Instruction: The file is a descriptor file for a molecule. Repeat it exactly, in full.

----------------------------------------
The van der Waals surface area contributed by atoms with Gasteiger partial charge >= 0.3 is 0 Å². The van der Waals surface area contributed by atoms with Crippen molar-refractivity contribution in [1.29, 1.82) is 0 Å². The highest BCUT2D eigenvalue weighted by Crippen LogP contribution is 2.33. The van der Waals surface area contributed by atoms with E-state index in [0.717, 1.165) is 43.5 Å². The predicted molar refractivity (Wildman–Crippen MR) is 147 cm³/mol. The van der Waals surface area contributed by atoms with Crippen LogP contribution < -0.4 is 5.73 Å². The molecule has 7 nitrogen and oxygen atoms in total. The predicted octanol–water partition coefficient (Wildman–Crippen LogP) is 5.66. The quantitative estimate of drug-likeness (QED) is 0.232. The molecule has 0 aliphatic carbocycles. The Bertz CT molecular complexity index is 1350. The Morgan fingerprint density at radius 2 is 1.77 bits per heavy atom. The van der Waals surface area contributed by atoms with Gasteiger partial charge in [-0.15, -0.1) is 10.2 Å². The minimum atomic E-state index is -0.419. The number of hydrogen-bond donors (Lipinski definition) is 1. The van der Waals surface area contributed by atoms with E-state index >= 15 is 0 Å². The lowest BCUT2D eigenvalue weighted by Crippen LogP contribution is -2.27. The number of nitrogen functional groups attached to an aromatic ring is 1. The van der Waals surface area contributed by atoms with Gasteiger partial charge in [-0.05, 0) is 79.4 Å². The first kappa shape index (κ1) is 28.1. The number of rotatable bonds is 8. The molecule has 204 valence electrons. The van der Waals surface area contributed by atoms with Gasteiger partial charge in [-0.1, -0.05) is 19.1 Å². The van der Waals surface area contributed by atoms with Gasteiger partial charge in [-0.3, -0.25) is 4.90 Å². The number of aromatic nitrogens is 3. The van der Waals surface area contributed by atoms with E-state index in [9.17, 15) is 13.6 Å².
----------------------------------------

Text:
The van der Waals surface area contributed by atoms with Gasteiger partial charge >= 0.3 is 0 Å². The van der Waals surface area contributed by atoms with Crippen molar-refractivity contribution in [1.29, 1.82) is 0 Å². The highest BCUT2D eigenvalue weighted by Crippen LogP contribution is 2.33. The van der Waals surface area contributed by atoms with E-state index in [0.717, 1.165) is 43.5 Å². The predicted molar refractivity (Wildman–Crippen MR) is 147 cm³/mol. The van der Waals surface area contributed by atoms with Crippen LogP contribution < -0.4 is 5.73 Å². The molecule has 7 nitrogen and oxygen atoms in total. The predicted octanol–water partition coefficient (Wildman–Crippen LogP) is 5.66. The quantitative estimate of drug-likeness (QED) is 0.232. The molecule has 0 aliphatic carbocycles. The Bertz CT molecular complexity index is 1350. The Morgan fingerprint density at radius 2 is 1.77 bits per heavy atom. The van der Waals surface area contributed by atoms with Gasteiger partial charge in [-0.15, -0.1) is 10.2 Å². The minimum atomic E-state index is -0.419. The number of hydrogen-bond donors (Lipinski definition) is 1. The van der Waals surface area contributed by atoms with E-state index >= 15 is 0 Å². The lowest BCUT2D eigenvalue weighted by Crippen LogP contribution is -2.27. The number of nitrogen functional groups attached to an aromatic ring is 1. The van der Waals surface area contributed by atoms with Gasteiger partial charge in [-0.05, 0) is 79.4 Å². The first kappa shape index (κ1) is 28.1. The number of rotatable bonds is 8. The molecule has 204 valence electrons. The van der Waals surface area contributed by atoms with Gasteiger partial charge in [-0.1, -0.05) is 19.1 Å². The van der Waals surface area contributed by atoms with Gasteiger partial charge in [-0.3, -0.25) is 4.90 Å². The number of aromatic nitrogens is 3. The van der Waals surface area contributed by atoms with E-state index in [9.17, 15) is 13.6 Å².